The Middle East peace process is once again stalled, while Palestinian leaders sadly continue to propagate the myth that Israeli construction impedes progress. Only last Friday, Palestinian negotiator Saeb Erekat said in Washington that "the Israeli government had a choice between settlements and peace, and they chose settlements."Read the whole thing.
Unfortunately, what stands between the Palestinians and eventual statehood is their insincerity when it comes to real peace. Israel has repeatedly proposed the independence that the Palestinians ostensibly desire. But instead of concluding a deal with Israel, they have demonstrated a total unwillingness to compromise, often favoring terrorism, as witnessed in the barrage of terrorist attacks that followed the Camp David negotiations of 2000. Is it any wonder Israelis find it ever more difficult to trust the Palestinians?
If there is to be a stable and lasting peace, Israel's recognition of the Palestinians' right to self-determination -- which successive Israeli governments have affirmed -- cannot go unreciprocated. The Jewish people are no less entitled to a state in their homeland, the land of Israel, or to their right to defend it.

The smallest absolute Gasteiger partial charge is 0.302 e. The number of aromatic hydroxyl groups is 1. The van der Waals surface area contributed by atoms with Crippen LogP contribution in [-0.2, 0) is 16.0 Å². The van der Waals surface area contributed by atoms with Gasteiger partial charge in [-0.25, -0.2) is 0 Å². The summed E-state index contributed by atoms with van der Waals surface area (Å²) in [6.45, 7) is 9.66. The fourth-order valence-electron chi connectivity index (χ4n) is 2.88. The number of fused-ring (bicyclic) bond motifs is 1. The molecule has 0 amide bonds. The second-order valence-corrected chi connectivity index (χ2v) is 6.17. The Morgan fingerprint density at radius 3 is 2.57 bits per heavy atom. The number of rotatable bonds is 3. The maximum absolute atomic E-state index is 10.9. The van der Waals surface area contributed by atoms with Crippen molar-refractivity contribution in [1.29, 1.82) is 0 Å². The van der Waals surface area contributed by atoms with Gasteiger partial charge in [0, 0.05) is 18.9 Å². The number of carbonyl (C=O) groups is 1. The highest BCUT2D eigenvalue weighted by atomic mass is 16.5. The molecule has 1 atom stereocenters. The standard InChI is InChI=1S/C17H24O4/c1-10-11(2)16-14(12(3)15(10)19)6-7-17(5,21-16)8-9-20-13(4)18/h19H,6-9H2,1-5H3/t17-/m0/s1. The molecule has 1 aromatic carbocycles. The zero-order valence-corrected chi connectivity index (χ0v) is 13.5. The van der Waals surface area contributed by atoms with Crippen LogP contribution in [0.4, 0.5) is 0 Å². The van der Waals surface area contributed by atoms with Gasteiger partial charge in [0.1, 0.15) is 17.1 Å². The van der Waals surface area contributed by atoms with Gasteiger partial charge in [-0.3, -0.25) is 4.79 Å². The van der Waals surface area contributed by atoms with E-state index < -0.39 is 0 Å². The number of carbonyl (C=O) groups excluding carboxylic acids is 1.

The fundamental problem is that the Palestinians continue to reject these inherent rights of the Jewish people. That's indeed why we do not yet have two states for two peoples: The Palestinians remain steadfast in their refusal to accept that there even exists a Jewish nation that lays legitimate claim to its land. They reject the entire premise of a state for the Jewish people -- not only beyond the pre-1967 lines of the state of Israel, but even within its original 1948 boundaries. This, of course, explains why the Palestinians did not pursue independence prior to 1967, when Israel was within the 1949 Armistice lines.